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2015 started very strong for UK landlords
Just three in 10 landlords had experienced a void period in Q4 and a similar figure (32 per cent) had faced tenant arrears in the past year, the survey found, while 37 per cent of landlords said that demand had increased in Q4 from tenants - compared to just 7 per cent saying it had declined.
Tenant demand is reported as being particularly strong in Outer London, the East of England, and the South East, where more than two in five perceive it to be rising. Central London saw the largest positive increase in landlords reporting increased demand in the last quarter, with the number seeing an increase in tenant demand up nine percentage points on Q3. At the other end of the scale, in Wales the net increase of landlords reporting increased demand was down 11 percentage points to 29 per cent.
Around half (48 per cent) of landlords report seeing rents increase in the areas where they let over the last 12 months, with the average rental yield rising to 6.3 per cent in Q4. The North West saw the highest rental yield in Q4 at 7.1 per cent, while London saw the lowest at 5.4 per cent (Central) and 5.9 per cent (Outer).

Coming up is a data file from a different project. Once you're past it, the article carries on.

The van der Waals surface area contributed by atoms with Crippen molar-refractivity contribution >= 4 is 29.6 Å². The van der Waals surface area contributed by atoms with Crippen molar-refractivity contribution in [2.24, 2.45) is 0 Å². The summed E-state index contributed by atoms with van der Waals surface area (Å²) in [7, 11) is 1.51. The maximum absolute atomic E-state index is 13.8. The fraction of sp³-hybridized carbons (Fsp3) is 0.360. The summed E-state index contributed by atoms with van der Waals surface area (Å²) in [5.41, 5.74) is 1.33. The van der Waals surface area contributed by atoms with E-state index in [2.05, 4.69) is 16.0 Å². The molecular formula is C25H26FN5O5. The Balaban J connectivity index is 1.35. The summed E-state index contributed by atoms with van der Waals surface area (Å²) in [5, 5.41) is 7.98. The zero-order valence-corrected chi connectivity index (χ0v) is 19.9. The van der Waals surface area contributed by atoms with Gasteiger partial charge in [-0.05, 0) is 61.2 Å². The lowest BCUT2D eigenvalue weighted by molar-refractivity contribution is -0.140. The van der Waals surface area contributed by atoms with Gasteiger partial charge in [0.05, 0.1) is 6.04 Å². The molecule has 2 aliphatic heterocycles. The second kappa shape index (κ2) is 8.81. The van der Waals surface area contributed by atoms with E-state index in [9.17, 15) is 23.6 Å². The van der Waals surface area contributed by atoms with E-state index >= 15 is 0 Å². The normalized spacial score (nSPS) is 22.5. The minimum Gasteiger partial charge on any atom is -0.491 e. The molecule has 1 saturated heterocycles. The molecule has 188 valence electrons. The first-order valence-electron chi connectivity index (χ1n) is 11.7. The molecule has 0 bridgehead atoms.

The average buy to let portfolio is worth £1.1million, and generates a gross rental income of £50k.
Following an 18-month period of improvement, landlord’s confidence in the UK’s financial market fell significantly in Q4, with just 24 per cent rating its prospects for the next 3 months as good / very good compared to 37 per cent who were upbeat in Q3.
As such, landlords are becoming more acquisitive and the research found almost one in 5 landlords purchased a property in Q4, with three in 10 intending to do so in 2015.
Phil Rickards, Head of BM Solutions, comments: "Landlords continue to have faith in their portfolios and in tenant demand, with rental arrears and voids at historic lows. This is filtering through to their expansion plans, and we’re seeing a high proportion expecting to grow their portfolios in 2015.
"With inflation low and the economy growing, interest rate rises are not expected any time soon, but even when they do landlords claim to be well insulated, with the typical landlord saying it would only start to cause them serious problems if they rose to 7.3 per cent."